Leveraging Interledger Protocol for Node Remuneration on the Flare Network

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This post contains further concrete details about how we are leveraging the Interledger Protocol with the Flare Network, a Turing-complete federated Byzantine agreement network.

This is a follow-on post from: Flare - A Turing-Complete Federated Byzantine Agreement Network, where the Flare Network was introduced.

Flare Network Topologies and Pricing

The following Flare Network topology has 4 nodes (v1, v2, v3 and v4), and the quorum slices are: v1 : {v1, v2, v4}, v2: {v2, v3, v4}, v3: {v2, v3, v4} and v4: {v2, v3, v4}. Although v1’s quorum slice doesn’t include v3, node v1 still depends on v3 within its quorum because at least one member of v1’s quorum slice depends on v3 within its quorum. This means that v1 depends on v2, v3 and v4 for externalising transactions it proposes, but v2, v3 and v4 do not depend on v1 for externalising transactions that they propose.

Each node can independently set as many quorum slices as they want, and then market forces cause overlaps of trust on the network which give rise to the network-wide rule for consensus.

In the above scenario, a user U submits a transaction with a computational complexity of 40,000 gas to an initial node v1. Each node independently sets their transaction price, and this is scaled by the gas usage to give the cost of a single transaction. The total price that a user pays is determined by including a fee for every node in all of the possible quorums that the initial node depends on. For example:

Here is an example of the costs if the user instead submits the transaction directly to node v4:


A node operator can charge extra to a user that submits transactions directly to it. A typical scenario would be that a business that depends on the Flare Network would run their own node and only permit a user to directly submit transactions to their node that relates to their business.

Above is an example of a more complex quorum topology. In this example, a user submits their transaction to node v12. There are quorums from v12’s perspective that can externalise the user’s transaction that do not include all nodes that v12 includes in its quorum slice sets. For example, the set of nodes {v12, v8, v9, v1, v2, v3} is a quorum from v12’s perspective, and could externalise the user’s transaction. However, the user would pay the costs of nodes v1 to v12, because this is the set of all nodes within all of v12’s possible quorums. This wide payment rule creates a mechanism to motivate each node to be more selective in how they form their quorum slices, and disincentives nodes from choosing quorum slice sets that are very wide. Users also have selection over the nodes that they submit their transactions to, and the users can determine if the node that they select has enough nodes in its quorums to provide safety.

Node Payment Mechanics with Interledger Protocol

Below is an example timeline of events that conveys how a user pays for their transaction, and how this payment is then dispersed to nodes in the Flare Network. A Flare Network sets a parameter, N >= 1, that determines the distance between block heights when changes to quorum slice choices take effect on the network. Any federated Byzantine agreement construction cannot have N < 1, because quorum slice changes cannot take effect mid-slot. For example, the Stellar network fixes this parameter at N == 1. On the Flare Network, these checkpoints are also used to define when changes to a node’s fees take effect. Larger values of N give tighter expectations on transaction costs, and also more time for a node operator to react to quorum slice and fee changes that other node operators make.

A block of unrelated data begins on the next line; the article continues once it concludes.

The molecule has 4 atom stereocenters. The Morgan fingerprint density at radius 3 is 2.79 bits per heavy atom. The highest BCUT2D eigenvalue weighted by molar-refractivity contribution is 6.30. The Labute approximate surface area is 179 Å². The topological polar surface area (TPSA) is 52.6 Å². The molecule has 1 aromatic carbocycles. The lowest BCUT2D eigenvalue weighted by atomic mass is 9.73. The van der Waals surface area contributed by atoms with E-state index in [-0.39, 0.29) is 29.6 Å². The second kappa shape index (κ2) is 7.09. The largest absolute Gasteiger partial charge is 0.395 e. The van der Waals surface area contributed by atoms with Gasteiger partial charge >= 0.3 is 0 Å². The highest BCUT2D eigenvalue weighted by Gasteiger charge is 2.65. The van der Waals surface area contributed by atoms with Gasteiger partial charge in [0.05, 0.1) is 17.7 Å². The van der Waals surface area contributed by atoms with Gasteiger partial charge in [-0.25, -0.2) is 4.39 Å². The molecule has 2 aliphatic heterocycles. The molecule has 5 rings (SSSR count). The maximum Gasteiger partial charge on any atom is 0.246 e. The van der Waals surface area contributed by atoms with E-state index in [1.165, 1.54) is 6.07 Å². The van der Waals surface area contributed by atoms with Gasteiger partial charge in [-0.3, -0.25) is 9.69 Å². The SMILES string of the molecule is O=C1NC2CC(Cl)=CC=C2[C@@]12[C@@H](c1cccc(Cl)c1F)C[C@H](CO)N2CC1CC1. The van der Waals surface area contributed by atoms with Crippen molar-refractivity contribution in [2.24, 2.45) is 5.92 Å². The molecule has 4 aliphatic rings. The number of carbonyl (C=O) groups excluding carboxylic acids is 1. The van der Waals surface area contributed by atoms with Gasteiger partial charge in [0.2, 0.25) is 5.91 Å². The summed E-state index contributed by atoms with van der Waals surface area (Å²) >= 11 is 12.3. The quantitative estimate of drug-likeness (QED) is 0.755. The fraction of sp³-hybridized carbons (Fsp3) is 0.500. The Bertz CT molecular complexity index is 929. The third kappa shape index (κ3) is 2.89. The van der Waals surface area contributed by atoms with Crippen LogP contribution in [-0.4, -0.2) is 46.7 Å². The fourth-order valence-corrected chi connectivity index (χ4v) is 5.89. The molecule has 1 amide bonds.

The following example assumes the quorum topology from the first example conveyed above.

  1. Before block j, a user pre-pays their transaction fees over Interledger Protocol to the node operator that they will be submitting Flare transactions to in the future. In this example, the user prepays 4,000,000 gas-units (i.e. 200 units at a gas usage of 20,000) to node v1. The node operator that receives this pre-payment accumulates all of its pre-payments and issues a non-repudiable receipt to the Flare Network. This signals to the other nodes in the Flare Network how much gas-unit bandwidth this node is permitted to expend in the period from block j to block j+N. The user’s prepayment can extend into future block periods beyond block j+N, and a node operator can also set its own strategy for issuing refunds to a user.
  2. At a block k, j <= k < j + N, the user submits a transaction with a complexity of 40,000 gas to node v1.
  3. At block j+N, the node v1 clears its balance by paying nodes v2, v3 and v4 for the user’s transaction.
  4. Later on, node v2 decides to change its fee from 4 units to 5 units.
  5. Before this fee change takes effect, node v3 decides to remove v2 from its quorum slice set. However, because v3 still contains v4 in its quorum slice set, v2 would still be included in v3’s quorum. This means that v3 would still have to pay v2 for transactions until v4 removes v2 from its quorum in this example.

In the event of a node not paying other nodes for transaction fees, the other nodes can drop the node off of their known validator list. If the set of nodes that remove the non-paying node are at least a v-blocking set, then this would prevent that node from being able to externalise transactions. This, however, is the liveness assumption of federated Byzantine agreement and its analogy in a traditional Byzantine agreement network with n nodes would be if more than (n-1)/3 nodes in the network drop the node off of their known validator list. Node operators can also choose to require a refundable security deposit from nodes that wish to include them in their quorum.

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